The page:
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Decreased Progression to Rheumatoid Arthritis or Other Connective Tissue Diseases in Patients with Palindromic Rheumatism Treated with Antimalarials

LAURA GONZALEZ-LOPEZ, JORGE I. GAMEZ-NAVA, GIAN JHANGRI, ANTHONY S. RUSSELL, and MARIA E. SUAREZ-ALMAZOR

  ABSTRACT.

  Objective.
To determine whether the use of antimalarials is associated with a reduction in the risk of developing rheumatoid arthritis (RA) or other connective tissue diseases in patients with palindromic rheumatism.

  Methods. We conducted a retrospective cohort study based on a review of medical records to evaluate the outcome of patients with palindromic rheumatism referred to an academic center from 1986 to 1996; 113 patients complied with the selection criteria, including diagnostic criteria for palindromic rheumatism and onset of disease since 1980. After adjusting for potential confounders, Kaplan-Meier methods and Cox regression models were used to estimate the risk of developing RA or other connective tissue disease in patients who had received antimalarials compared to those who had not.

  Results. Age of disease onset was 40 12 yrs, and mean disease duration 4.8 4 yrs; two-thirds of the patients were female. Sixty-two (55%) patients received antimalarials, for a mean duration of therapy of 28 mo. Thirty-three (29%) patients developed RA, 3 developed systemic lupus, and 4 developed other connective tissue diseases. Twenty (32%) patients in the antimalarial group developed a secondary disease, compared to 20 (39%) who did not receive therapy. Statistically significant differences were observed comparing time to event in both groups. The estimated median time to development of a chronic disease was 162 months in treated and 56 months in untreated patients. After adjusting for other variables in the Cox regression models, significant risk reduction in the development of a secondary disease was observed for antimalarial use (hazard ratio = 0.24; 95% CI 0.090.61). For RA, the risk reduction was 0.19 (95% CI 0.070.57). We conducted a sensitivity analysis around our censoring estimates. The risk reduction remained statistically significant, with 0.36 for RA and 0.41 for RA or other connective tissue disease.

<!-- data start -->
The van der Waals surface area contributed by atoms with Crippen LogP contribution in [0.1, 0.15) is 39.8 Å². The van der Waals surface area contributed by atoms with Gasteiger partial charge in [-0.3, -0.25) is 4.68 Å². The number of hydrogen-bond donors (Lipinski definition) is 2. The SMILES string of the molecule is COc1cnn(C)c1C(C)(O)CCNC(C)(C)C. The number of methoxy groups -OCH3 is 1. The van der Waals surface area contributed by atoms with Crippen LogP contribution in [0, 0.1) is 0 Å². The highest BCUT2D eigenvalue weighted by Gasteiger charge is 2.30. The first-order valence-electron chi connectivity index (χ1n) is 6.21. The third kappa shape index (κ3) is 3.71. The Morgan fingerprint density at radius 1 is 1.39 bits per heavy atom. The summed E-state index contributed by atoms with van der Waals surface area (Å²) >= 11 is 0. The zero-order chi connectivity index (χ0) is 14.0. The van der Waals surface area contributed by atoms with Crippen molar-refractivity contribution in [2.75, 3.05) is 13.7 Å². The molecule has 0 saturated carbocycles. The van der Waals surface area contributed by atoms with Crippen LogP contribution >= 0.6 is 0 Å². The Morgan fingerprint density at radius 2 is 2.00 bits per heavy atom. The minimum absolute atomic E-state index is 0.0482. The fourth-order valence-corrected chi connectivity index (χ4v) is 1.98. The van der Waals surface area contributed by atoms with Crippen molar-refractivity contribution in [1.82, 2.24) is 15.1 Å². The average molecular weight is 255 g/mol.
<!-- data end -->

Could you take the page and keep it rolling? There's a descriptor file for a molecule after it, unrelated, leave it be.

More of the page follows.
Conclusion. Use of antimalarials in patients with palindromic rheumatism is associated with a reduction in the risk of developing subsequent RA or other connective tissue disease. (J Rheumatol 2000;27:416)

  Key Indexing Terms:

ANTIMALARIALS
RHEUMATOID ARTHRITIS
PALINDROMIC RHEUMATISM


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